Each week, In Theory takes on a big idea in the news and explores it from a range of perspectives. This week we’re talking about human genetic engineering.
Jacob Corn is scientific director of the Innovative Genomics Institute and a faculty member at the University of California at Berkeley. His research focuses on bringing about the end of genetic disease through the development and application of next-generation genome editing technologies. Find him on Twitter: @jcornlab
The whole world is abuzz about CRISPR, the new technology that’s allowing scientists to easily edit genetic data. This development is poised to fundamentally change our relationship with genetic disease. In the future, we may be able to do more than treat the symptoms of genetic disease — instead, we might strike directly at the DNA causing maladies such as “bubble boy” syndrome, muscular dystrophy and sickle cell disease.
But the biggest impact CRISPR will have on most people’s lives won’t be curing genetic diseases. It’s much larger: the widening of our horizon of discovery, which could lead to advances we can’t even imagine.
[Other perspectives: What’s the difference between genetic engineering and eugenics?]
CRISPR stands for “clustered regularly interspaced short palindromic repeats.” The obtuse name refers to the discoveries that enabled its development as a gene editing tool. Scientists first noticed in the late 1990s and early 2000s that many bacteria hold little bits of viral DNA (CRISPRs) within their own genomes. After years of intense research — work that was unrelated to gene editing — it was finally understood that these bits of DNA form part of an immune system that allows bacteria to fight off viruses.
Specialized proteins form part of the bacterial immune system and use these bits of viral DNA to recognize and cut the genomes of invading viruses, protecting the bacteria from viral attack. By developing these proteins into easily programmable scissors that can recognize and cut other DNA, CRISPR became a hugely powerful tool for editing genomes for other purposes.
CRISPR represents a triumph fundamental to research: Undirected scientific curiosity can lead to unexpected breakthroughs that improve our lives. CRISPR is able to dramatically accelerate biological discovery by “democratizing” gene editing. The tool gives scientists the ability to make new insights into the workings of life, for example, by testing how genes function during health and disease. The application of similarly fundamental biological discoveries has formed the cornerstone of almost every advance in human health, from new cancer drugs to cutting-edge cholesterol therapies.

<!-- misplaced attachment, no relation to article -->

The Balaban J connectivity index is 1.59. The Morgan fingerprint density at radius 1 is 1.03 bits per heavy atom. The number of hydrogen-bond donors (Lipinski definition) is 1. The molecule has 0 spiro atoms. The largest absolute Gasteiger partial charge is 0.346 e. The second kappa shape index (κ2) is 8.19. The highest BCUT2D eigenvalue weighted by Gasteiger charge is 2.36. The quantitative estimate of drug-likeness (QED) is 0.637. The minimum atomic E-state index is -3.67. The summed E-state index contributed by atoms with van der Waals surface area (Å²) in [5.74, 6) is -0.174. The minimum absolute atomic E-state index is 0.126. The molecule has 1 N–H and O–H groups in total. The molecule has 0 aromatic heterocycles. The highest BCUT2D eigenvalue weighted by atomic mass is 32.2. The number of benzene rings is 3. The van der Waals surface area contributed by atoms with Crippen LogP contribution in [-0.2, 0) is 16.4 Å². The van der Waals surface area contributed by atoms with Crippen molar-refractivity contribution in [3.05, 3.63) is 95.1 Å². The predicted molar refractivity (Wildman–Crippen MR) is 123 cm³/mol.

Gene editing technology has been around for a while, but earlier tools required relatively back-breaking effort, so few researchers did those kinds of experiments. CRISPR-based editing is fast and easy, and it’s now being used in all sorts of contexts to ask myriad questions in all realms of biology. This happens in settings with readily recognizable and easily applicable real-world benefits, such as human cells or agricultural crops, but research is also being done for the purpose of pure discovery on fish, field mice, butterflies and tiny crabs.
Today, using CRISPR, we can make changes to genomic DNA and better understand what each element of the genome does. And what if some of that data leads to the next big unanticipated breakthrough? What if the field mouse gives us clues to treat neurological disorders? What if the tiny crab holds the key to the regeneration of severed limbs? We can’t know until we look, and CRISPR gives us the means to go looking.
This opportunity to dive deep into biological systems that were previously impenetrable is the real power of CRISPR. And scientists realize it. By my last count, there are three new peer-reviewed publications that mention using CRISPR per day. And that number is only increasing.
It’s staggering to imagine all of the amazing, completely unanticipated things that democratized gene editing will enable us to discover in the future. And as a new generation of scientists is trained with this kind of technology in easy reach, they’ll come up with even more creative uses and unearth more groundbreaking questions. CRISPR will change our relationship with genetic disease, but its ability to accelerate fundamental research also lets us learn much more about the biological world in which we live.
Explore these other perspectives: